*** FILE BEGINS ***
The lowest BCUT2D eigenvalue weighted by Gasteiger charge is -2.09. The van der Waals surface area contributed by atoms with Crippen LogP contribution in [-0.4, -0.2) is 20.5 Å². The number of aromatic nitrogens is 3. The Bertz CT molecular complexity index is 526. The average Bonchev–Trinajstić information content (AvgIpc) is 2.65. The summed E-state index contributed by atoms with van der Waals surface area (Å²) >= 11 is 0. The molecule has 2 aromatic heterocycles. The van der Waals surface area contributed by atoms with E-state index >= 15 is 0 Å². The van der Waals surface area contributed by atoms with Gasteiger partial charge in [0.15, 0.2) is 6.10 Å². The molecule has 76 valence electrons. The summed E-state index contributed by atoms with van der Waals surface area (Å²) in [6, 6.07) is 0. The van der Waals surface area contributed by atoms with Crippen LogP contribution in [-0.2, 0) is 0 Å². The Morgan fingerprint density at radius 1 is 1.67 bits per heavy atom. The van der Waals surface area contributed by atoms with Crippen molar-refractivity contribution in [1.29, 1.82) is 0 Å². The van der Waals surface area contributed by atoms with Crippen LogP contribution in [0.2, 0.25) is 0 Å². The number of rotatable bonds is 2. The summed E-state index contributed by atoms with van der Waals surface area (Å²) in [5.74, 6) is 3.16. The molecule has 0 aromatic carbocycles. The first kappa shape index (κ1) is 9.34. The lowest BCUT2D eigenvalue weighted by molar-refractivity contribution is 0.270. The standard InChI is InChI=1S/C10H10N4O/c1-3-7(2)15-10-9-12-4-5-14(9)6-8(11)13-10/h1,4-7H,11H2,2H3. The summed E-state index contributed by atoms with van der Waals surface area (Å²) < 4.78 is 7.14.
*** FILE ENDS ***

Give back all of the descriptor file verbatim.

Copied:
The lowest BCUT2D eigenvalue weighted by Gasteiger charge is -2.09. The van der Waals surface area contributed by atoms with Crippen LogP contribution in [-0.4, -0.2) is 20.5 Å². The number of aromatic nitrogens is 3. The Bertz CT molecular complexity index is 526. The average Bonchev–Trinajstić information content (AvgIpc) is 2.65. The summed E-state index contributed by atoms with van der Waals surface area (Å²) >= 11 is 0. The molecule has 2 aromatic heterocycles. The van der Waals surface area contributed by atoms with E-state index >= 15 is 0 Å². The van der Waals surface area contributed by atoms with Gasteiger partial charge in [0.15, 0.2) is 6.10 Å². The molecule has 76 valence electrons. The summed E-state index contributed by atoms with van der Waals surface area (Å²) in [6, 6.07) is 0. The van der Waals surface area contributed by atoms with Crippen LogP contribution in [-0.2, 0) is 0 Å². The Morgan fingerprint density at radius 1 is 1.67 bits per heavy atom. The van der Waals surface area contributed by atoms with Crippen molar-refractivity contribution in [1.29, 1.82) is 0 Å². The van der Waals surface area contributed by atoms with Crippen LogP contribution in [0.2, 0.25) is 0 Å². The number of rotatable bonds is 2. The summed E-state index contributed by atoms with van der Waals surface area (Å²) in [5.74, 6) is 3.16. The molecule has 0 aromatic carbocycles. The first kappa shape index (κ1) is 9.34. The lowest BCUT2D eigenvalue weighted by molar-refractivity contribution is 0.270. The standard InChI is InChI=1S/C10H10N4O/c1-3-7(2)15-10-9-12-4-5-14(9)6-8(11)13-10/h1,4-7H,11H2,2H3. The summed E-state index contributed by atoms with van der Waals surface area (Å²) < 4.78 is 7.14.